Governments can do more to support libraries and their potential to expand meaningful connectivity. Libraries should be included in national broadband planning processes as stakeholders in consultations, as key institutions to include within targets for connectivity, and as priority opportunities to investment. This includes setting targets for meaningful connectivity. Governments can also sign the Every Community Connected pledge, which identifies libraries as essential to the post-Covid recovery.

Digital inclusion is the foundation of a scalable digital economy. At A4AI, we advocate for affordable and meaningful internet access for everyone precisely for this reason: without widespread access, the possibilities of the internet to help lift people out of poverty and for countries to reach the Sustainable Development Goals are inherently more limited. Realising this goal requires blending together different business models and investment strategies, including public access through libraries, to connect the world.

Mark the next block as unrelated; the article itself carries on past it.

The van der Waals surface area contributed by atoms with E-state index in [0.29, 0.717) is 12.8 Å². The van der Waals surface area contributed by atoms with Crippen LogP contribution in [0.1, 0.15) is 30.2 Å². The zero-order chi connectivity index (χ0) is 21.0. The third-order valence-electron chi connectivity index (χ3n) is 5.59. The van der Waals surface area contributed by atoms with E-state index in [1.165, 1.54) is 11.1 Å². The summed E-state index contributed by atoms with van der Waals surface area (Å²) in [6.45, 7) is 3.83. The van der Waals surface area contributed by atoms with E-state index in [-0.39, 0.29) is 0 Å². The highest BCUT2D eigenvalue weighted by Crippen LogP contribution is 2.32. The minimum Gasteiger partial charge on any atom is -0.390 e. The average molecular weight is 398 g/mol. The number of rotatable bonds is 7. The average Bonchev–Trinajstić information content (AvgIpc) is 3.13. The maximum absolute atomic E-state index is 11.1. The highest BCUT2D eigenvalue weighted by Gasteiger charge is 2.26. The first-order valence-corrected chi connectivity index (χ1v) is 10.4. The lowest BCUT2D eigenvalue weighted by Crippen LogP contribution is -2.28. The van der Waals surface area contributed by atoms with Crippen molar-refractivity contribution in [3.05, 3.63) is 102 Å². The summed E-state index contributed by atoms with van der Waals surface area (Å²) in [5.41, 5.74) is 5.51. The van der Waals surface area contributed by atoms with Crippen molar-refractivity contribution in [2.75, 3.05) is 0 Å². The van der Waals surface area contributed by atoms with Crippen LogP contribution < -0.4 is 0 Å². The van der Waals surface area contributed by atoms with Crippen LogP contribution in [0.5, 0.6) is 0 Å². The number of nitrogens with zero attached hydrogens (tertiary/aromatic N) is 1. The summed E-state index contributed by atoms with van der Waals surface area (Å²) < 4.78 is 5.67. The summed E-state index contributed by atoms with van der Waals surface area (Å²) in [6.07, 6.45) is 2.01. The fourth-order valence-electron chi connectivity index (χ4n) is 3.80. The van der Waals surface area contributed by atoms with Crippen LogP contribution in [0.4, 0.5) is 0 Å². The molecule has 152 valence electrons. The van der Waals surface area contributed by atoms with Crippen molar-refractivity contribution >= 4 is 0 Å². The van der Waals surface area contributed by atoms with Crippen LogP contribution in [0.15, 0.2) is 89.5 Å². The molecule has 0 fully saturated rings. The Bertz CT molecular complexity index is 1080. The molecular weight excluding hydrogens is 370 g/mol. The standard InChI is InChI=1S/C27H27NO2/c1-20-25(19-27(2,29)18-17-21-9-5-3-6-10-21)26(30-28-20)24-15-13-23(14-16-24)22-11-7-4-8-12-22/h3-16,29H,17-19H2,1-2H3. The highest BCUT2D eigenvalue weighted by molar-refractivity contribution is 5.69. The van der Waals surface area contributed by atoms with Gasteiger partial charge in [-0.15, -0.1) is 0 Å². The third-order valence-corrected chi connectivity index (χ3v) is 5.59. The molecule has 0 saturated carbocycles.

Teddy Woodhouse is a research manager at the Alliance for Affordable Internet (A4AI). A4AI is a non-profit organisation, based in the United States, that represents the largest, global multi-stakeholder coalition that tries to drive down the price of broadband through policy and regulatory reform.